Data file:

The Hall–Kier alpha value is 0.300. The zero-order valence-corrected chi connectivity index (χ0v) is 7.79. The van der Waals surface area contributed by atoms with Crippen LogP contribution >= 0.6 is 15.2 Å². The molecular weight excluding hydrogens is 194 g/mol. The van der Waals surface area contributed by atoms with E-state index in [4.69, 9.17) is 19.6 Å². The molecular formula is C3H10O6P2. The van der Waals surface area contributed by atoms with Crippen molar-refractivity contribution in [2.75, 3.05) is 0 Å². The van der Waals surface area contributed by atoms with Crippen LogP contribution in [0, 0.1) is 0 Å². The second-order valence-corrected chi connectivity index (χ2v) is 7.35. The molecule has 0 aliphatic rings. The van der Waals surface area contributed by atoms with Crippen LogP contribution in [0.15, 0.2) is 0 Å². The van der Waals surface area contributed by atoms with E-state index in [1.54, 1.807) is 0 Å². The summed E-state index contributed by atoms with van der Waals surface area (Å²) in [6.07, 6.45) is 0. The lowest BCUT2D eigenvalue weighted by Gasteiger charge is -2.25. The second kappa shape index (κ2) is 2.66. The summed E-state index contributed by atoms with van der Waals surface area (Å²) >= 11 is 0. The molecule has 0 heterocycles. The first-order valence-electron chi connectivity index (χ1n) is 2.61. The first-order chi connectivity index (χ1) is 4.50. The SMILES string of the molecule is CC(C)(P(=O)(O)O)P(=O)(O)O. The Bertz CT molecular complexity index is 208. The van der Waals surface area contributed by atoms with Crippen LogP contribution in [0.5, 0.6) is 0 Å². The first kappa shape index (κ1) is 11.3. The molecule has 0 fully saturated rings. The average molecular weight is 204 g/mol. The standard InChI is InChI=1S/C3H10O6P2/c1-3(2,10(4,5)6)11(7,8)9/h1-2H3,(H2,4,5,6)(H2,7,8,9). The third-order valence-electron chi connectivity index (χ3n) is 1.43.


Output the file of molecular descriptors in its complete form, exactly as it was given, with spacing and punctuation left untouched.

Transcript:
The Hall–Kier alpha value is 0.300. The zero-order valence-corrected chi connectivity index (χ0v) is 7.79. The van der Waals surface area contributed by atoms with Crippen LogP contribution >= 0.6 is 15.2 Å². The molecular weight excluding hydrogens is 194 g/mol. The van der Waals surface area contributed by atoms with E-state index in [4.69, 9.17) is 19.6 Å². The molecular formula is C3H10O6P2. The van der Waals surface area contributed by atoms with Crippen molar-refractivity contribution in [2.75, 3.05) is 0 Å². The van der Waals surface area contributed by atoms with Crippen LogP contribution in [0, 0.1) is 0 Å². The second-order valence-corrected chi connectivity index (χ2v) is 7.35. The molecule has 0 aliphatic rings. The van der Waals surface area contributed by atoms with Crippen LogP contribution in [0.15, 0.2) is 0 Å². The van der Waals surface area contributed by atoms with E-state index in [1.54, 1.807) is 0 Å². The summed E-state index contributed by atoms with van der Waals surface area (Å²) in [6.07, 6.45) is 0. The lowest BCUT2D eigenvalue weighted by Gasteiger charge is -2.25. The second kappa shape index (κ2) is 2.66. The summed E-state index contributed by atoms with van der Waals surface area (Å²) >= 11 is 0. The molecule has 0 heterocycles. The first-order valence-electron chi connectivity index (χ1n) is 2.61. The first-order chi connectivity index (χ1) is 4.50. The SMILES string of the molecule is CC(C)(P(=O)(O)O)P(=O)(O)O. The Bertz CT molecular complexity index is 208. The van der Waals surface area contributed by atoms with Crippen LogP contribution in [0.5, 0.6) is 0 Å². The first kappa shape index (κ1) is 11.3. The molecule has 0 fully saturated rings. The average molecular weight is 204 g/mol. The standard InChI is InChI=1S/C3H10O6P2/c1-3(2,10(4,5)6)11(7,8)9/h1-2H3,(H2,4,5,6)(H2,7,8,9). The third-order valence-electron chi connectivity index (χ3n) is 1.43.